Environmental efforts stalled for farmers after wet spell

April 05, 1994|By Dan Kraut | Dan Kraut,Capital News Service

RUTHSBURG -- To keep animal waste from reaching the Chesapeake Bay, farmer Wayne McFarland built a tank to hold manure from 120 dairy cows.

When the corn, soy and alfalfa fields need fertilizing at his Queen Anne's County farm, Mr. McFarland can remove the waste and spread it. When the fields are frozen or adequately fertilized, the tanks store the waste -- up to six months' worth.

The problem for Mr. McFarland and the bay is that it has been more than six months since he spread manure. It's planting season, but the ground has been too wet for heavy manure-spreading equipment, leaving an overflow. And with the average cow producing 80 pounds of waste a day, there's a large and smelly problem.

Mr. McFarland is not alone.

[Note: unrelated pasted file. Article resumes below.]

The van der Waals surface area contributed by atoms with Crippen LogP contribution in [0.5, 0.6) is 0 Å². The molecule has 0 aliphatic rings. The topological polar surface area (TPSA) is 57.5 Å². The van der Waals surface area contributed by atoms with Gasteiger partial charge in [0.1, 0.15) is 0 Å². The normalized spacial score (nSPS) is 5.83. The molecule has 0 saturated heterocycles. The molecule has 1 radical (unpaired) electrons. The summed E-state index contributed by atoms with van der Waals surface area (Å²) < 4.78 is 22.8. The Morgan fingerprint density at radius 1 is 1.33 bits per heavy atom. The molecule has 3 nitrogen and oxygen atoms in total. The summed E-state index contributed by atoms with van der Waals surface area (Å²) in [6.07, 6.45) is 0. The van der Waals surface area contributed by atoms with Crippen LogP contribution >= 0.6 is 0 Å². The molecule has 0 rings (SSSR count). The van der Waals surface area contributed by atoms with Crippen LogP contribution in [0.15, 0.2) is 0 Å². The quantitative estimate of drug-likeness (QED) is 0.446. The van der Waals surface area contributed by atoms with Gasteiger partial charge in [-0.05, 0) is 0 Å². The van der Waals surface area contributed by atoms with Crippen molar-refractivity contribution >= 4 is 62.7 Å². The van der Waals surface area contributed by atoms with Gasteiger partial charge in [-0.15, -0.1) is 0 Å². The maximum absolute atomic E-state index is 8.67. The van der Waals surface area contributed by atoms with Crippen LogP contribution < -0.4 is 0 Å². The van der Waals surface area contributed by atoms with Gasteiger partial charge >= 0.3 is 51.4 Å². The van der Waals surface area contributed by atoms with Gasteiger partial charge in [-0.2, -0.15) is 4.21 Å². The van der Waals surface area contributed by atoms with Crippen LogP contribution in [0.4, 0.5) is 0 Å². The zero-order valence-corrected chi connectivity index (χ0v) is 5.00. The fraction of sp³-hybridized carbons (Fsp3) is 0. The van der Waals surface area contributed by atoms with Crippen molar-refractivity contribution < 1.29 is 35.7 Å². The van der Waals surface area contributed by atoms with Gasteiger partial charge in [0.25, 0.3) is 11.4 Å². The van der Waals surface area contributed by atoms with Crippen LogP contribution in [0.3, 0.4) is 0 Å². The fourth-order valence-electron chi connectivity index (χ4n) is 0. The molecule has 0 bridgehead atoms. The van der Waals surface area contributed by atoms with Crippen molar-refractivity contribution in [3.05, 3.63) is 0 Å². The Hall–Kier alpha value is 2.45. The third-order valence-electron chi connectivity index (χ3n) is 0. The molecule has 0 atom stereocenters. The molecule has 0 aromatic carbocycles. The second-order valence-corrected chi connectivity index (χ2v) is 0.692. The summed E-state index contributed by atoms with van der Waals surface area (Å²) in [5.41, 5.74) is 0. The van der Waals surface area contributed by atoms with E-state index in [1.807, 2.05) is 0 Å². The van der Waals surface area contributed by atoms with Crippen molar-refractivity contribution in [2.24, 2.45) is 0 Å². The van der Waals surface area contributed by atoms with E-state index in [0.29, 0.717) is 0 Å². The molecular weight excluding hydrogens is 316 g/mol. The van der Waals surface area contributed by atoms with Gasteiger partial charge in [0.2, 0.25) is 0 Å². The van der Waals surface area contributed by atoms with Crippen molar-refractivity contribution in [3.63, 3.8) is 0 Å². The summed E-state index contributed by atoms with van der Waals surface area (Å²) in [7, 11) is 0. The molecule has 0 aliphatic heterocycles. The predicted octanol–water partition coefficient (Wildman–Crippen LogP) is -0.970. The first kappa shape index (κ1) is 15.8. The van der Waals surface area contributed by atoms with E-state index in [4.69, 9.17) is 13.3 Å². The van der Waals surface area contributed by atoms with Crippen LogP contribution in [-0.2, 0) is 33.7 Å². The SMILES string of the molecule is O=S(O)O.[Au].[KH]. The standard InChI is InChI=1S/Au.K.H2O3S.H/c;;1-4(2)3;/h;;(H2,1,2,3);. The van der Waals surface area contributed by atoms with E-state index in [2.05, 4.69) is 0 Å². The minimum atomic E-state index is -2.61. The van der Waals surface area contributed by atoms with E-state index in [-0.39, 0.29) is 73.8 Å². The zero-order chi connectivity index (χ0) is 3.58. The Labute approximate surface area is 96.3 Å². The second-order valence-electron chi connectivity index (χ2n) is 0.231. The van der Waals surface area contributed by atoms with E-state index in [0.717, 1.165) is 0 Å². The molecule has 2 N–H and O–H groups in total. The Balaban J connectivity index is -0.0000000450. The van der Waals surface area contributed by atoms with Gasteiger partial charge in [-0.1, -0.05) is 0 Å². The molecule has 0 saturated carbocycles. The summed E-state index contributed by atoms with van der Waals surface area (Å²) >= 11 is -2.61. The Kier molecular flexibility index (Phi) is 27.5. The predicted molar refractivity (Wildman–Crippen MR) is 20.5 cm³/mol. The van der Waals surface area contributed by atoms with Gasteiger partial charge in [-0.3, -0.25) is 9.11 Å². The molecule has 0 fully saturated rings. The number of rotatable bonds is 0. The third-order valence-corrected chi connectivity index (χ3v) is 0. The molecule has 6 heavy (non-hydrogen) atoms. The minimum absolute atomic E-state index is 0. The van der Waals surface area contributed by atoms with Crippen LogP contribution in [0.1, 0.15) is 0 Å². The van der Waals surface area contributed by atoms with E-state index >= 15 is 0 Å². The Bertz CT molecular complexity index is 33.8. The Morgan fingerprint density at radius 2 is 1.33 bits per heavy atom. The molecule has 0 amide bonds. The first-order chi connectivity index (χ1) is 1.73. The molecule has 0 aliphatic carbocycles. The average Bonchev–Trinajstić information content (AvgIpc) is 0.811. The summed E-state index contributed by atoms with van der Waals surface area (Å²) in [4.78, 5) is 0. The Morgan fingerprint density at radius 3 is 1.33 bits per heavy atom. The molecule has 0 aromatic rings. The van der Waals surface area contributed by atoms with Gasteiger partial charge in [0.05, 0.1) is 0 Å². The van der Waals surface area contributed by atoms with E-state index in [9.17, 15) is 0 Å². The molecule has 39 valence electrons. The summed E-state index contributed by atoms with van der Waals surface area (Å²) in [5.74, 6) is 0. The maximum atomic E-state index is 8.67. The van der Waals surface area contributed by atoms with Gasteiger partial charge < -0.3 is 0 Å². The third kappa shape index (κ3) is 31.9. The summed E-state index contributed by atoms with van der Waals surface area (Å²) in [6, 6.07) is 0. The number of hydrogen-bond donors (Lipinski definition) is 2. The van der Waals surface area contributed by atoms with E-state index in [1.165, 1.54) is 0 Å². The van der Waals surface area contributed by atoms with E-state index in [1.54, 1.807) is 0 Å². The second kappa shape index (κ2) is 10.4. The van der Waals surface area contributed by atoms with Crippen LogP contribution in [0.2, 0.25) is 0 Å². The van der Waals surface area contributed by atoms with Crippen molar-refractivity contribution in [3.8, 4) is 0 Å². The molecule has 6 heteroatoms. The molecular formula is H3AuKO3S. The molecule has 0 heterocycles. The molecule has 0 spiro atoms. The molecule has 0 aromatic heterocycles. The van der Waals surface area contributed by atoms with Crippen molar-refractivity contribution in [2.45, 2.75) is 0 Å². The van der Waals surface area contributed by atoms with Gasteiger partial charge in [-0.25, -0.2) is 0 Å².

Farmers across Maryland are finding that the recent wet spell is interfering with their environmental management efforts.

"There's an awful lot of things going on on farms beyond our control," Mr. McFarland said.

Tom Simpson, coordinator of Chesapeake Bay Agricultural Pro

grams for the University of Maryland, took a recent trip through Queen Anne's County to see what farmers are up against.

"They ain't perfect," Mr. Simpson said. "But overall, they're trying."

Chicken farmer Dan Shortall would have had his cover crops in, had the weather cooperated.

Cover crops such as alfalfa and hairy vetch sometimes are called "green manure." In seasons where no other crop is planted, they absorb nitrogen that otherwise would run off. When it is time for planting crops for feed and sale, the cover crop is plowed under, replenishing the soil.

This year, Mr. Shortall said, "I finished my soybeans one day, and it started raining."

Too little rain can be a problem for environmental management, too. Last spring, Ed Mason went so far as to have a soil test done to determine the right level of fertilizer for his corn. Then, the summer's drought left a corn crop too small to absorb all the nitrogen in the soil. Once the drought broke, the excess nitrogen ran off into the bay.

Mr. Simpson, tongue in cheek, puts the blame on Mr. Mason all the same: "He wasn't very careful. He didn't let it rain."

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